Roland Siegwart, Illah R. Nourbakhsh. This
book is available at MIT Press in Kendall
Square, at a 20% student discount.
In addition, there will be occasional
readings distributed in the form of course
notes and papers.
Some other excellent books you should
consider for your reference library on
- Robot Motion Planning, Latombe, Kluwer Academic Publishers.
- Mobile Robots, Inspiration to Implementation, Jones & Flynn, A. K. Peters.
- Artificial Intelligence, A Modern Approach Russel & Norvig, Prentice Hall.
- Behavior-Based Robotics, Arkin, MIT Press, 1998.
- Robotic Explorations, Martin, Prentice Hall.
- Computational Principles of Mobile Robotics, Dudek and Jekin, Cambridge University Press.
Robots can be programmed in many different languages. In this
class, we require that you submit your assignments in Java, and
we will provide assistance only for Java-based
Additionally, we support only the Linux operating system in RSS.
We will not provide assistance with the problem sets or the
project in anything other than Java running on Linux. If you
choose to use something other than the supported flavors of Java
and Linux, you are responsible for generating correct, real-time
behavior on your robot.
You will need to understand the Java syntax by the end of the
first week. If you haven't had a lot of
Java exposure you might find one or more of the following books
- David Flanagan. Java in a Nutshell, 4th
edition, O'Reilly, 2002. A reference book rather than a
tutorial. Succinct but covers a lot. Assumes knowledge
of a language like C. Details at http://www.oreilly.com/catalog/javanut4/.
- Joshua Bloch. Effective Java: Programming
Language Guide, Addison-Wesley, 2001. The Bloch book
explains, in about 60 short items, some key ideas in
program style, as well as some subtleties of Java; it's
perhaps better appreciated when you have some familiarity
with Java and want to delve deeper. Both books are
available at Quantum Books.
- Ivor Horton. Beginning Java 2 - JDK 1.4
Edition, Wrox Press, 2002. Tutorial introduction to all
parts of Java, including user interface libraries. No
knowledge of other languages is assumed.
- Ken Arnold, James Gosling, and David Holmes. The
Java Programming Language, 3rd edition,
Addison-Wesley, 2000. A brief explanation of Java.
Assumes more background; much less explanation about how
to use Java's features. User interface libraries not
- James Goslin, Bill Joy, and Guy Steele. The Java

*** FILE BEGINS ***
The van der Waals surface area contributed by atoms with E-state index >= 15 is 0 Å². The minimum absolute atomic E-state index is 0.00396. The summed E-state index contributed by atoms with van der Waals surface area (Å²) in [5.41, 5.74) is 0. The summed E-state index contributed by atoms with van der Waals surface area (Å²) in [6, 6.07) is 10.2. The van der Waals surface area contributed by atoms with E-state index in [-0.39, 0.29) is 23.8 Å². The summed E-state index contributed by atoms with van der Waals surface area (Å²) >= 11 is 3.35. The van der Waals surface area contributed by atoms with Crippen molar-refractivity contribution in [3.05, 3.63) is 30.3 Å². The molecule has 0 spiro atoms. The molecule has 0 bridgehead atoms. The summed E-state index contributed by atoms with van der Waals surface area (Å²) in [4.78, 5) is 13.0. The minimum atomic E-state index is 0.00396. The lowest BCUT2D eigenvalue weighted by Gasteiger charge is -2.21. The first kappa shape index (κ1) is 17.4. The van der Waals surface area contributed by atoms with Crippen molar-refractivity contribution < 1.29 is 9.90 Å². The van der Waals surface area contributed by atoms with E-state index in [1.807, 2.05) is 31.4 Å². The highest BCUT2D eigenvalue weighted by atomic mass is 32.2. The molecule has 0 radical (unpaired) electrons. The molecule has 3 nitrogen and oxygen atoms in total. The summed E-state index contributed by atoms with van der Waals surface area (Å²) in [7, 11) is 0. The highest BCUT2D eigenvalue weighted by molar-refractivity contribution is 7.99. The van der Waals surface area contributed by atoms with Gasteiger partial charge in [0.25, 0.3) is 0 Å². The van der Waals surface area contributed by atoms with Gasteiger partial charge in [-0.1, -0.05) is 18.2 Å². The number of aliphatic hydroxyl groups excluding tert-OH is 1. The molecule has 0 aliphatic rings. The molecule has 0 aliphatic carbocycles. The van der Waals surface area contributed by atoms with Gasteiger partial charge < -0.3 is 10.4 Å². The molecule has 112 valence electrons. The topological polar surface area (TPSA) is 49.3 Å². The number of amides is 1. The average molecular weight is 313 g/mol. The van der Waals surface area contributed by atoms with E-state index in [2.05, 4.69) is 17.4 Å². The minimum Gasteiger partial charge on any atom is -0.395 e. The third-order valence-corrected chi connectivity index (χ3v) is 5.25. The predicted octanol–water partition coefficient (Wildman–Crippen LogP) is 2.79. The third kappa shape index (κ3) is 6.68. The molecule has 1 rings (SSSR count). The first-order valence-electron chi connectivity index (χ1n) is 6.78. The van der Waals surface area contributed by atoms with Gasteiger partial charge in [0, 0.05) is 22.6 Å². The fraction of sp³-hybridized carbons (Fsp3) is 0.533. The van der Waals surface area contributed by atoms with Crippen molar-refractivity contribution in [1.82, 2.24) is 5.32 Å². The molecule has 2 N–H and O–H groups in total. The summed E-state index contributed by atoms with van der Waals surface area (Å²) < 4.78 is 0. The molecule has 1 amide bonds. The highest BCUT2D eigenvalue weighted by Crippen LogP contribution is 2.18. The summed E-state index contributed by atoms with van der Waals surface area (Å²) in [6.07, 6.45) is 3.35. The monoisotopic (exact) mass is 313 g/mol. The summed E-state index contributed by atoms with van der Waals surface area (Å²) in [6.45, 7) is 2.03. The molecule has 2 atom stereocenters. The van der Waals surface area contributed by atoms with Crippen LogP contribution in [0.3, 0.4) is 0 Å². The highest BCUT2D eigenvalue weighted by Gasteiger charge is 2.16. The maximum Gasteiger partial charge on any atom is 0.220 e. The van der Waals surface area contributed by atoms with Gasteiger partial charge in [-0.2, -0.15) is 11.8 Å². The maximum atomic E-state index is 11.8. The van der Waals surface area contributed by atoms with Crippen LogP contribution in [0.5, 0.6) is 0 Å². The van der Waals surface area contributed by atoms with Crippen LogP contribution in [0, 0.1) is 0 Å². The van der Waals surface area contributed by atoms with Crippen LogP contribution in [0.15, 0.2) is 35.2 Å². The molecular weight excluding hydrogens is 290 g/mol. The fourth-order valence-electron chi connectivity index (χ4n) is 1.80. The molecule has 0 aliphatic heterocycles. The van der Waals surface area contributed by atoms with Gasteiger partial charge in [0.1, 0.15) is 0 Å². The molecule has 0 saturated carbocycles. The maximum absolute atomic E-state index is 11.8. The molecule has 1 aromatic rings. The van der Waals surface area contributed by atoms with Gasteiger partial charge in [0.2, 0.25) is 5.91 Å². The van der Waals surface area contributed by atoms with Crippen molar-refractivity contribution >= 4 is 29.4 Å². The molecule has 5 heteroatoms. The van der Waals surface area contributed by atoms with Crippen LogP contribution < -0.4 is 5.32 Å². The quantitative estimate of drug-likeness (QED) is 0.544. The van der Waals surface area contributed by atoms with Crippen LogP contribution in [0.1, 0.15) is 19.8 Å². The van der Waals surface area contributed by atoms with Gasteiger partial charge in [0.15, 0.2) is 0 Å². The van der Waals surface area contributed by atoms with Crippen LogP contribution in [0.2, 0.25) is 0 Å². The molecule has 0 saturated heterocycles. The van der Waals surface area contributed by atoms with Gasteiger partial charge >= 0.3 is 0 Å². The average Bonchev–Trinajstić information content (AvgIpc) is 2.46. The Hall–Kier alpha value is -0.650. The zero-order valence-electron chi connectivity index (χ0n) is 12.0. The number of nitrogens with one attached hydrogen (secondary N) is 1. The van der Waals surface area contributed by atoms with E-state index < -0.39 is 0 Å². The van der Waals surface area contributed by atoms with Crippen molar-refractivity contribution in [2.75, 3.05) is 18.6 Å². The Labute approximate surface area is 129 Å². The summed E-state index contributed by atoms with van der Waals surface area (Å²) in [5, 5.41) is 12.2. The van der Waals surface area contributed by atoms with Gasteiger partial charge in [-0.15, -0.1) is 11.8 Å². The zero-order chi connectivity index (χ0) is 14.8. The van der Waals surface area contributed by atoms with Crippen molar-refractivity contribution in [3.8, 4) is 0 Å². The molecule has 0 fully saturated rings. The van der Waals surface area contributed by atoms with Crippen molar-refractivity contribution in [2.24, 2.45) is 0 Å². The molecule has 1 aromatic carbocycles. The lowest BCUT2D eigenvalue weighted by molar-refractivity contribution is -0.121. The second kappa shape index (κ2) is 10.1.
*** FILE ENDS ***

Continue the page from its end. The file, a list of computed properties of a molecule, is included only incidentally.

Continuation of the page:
Language Specification. The official reference for
Java by its inventors. Good for reference, but not an
easy way to learn Java. Available as a book, or online
- Bruce Eckel. Thinking in Java, 3rd edition,
Prentice-Hall, 2002. Also available on-line at
Mindview.net (but don't try printing it yourself - it's
over 1000 pages long!). Written for someone who can
already program but isn't familiar with Java or
object-oriented programming notions. Goes into lots of
detail on tricky aspects like GUIs, multithreading, and
remote method invocation.
MIT Subject Catalog Description
Presents concepts, principles, and algorithms for
computation and action in the physical world. Topics
covered are: motion planning; geometric reasoning;
kinematics and dynamics; state estimation; tracking; map
building; manipulation; human-robot interaction; fault
diagnosis; and embedded system development. Students
specify and design a small scale yet complex robot
capable of real-time interaction with the natural
world. Students may continue content in 6.142. Prior
knowledge of one or more of the following areas would be
useful: control (2.004, 6.302, or 16.30); software (1.00, 6.005,
or 16.35); electronics (6.002, 6.070, 6.111, or
6.115); mechanical engineering (2.007); or independent
experience such as MasLAB, 6.270 or a relevant
UROP. Enrollment limited. 12 Engineering Design Points.
6.141/16.405J Learning Objectives:
Students completing 6.141/16.405J will be able to:
- Specify the requirements for an integrated
hardware and software design and implementation of an
autonomous system performing a specified task;
- Critically evaluate choices of design and
- Use kinematics, control theory, state
estimation and planning to implement controllers,
estimators and planners that satisfy the requirements
of specified tasks;
- Operate the system for an extended and
- Communicate, orally and in writing, the
results of the project design process and the key
aspects of the overall project (from concept to end
6.141/16.405J Measurable Outcomes
Each of these outcomes corresponds to one or more
deliverables in the course.
- An integrated hardware-software system that performs the desired task;
- A written design proposal that specifies and presents the integrated software and hardware design that satisfies design requirements;
- Lab reports and briefings that demonstrate mastery of key design skills;
- Development and delivery of an oral presentation suitable for a professional audience;
- Development and delivery of a debate that evaluates design choices and demonstrates ability to use evidence to argue for conclusions;
- Completion of a final report that analyzes the design and its success or failure, and reflects upon learning.
We encourage students with disabilities, including "invisible"
disabilities such as chronic diseases and learning disabilities, to
discuss with us any appropriate accommodations that we might make on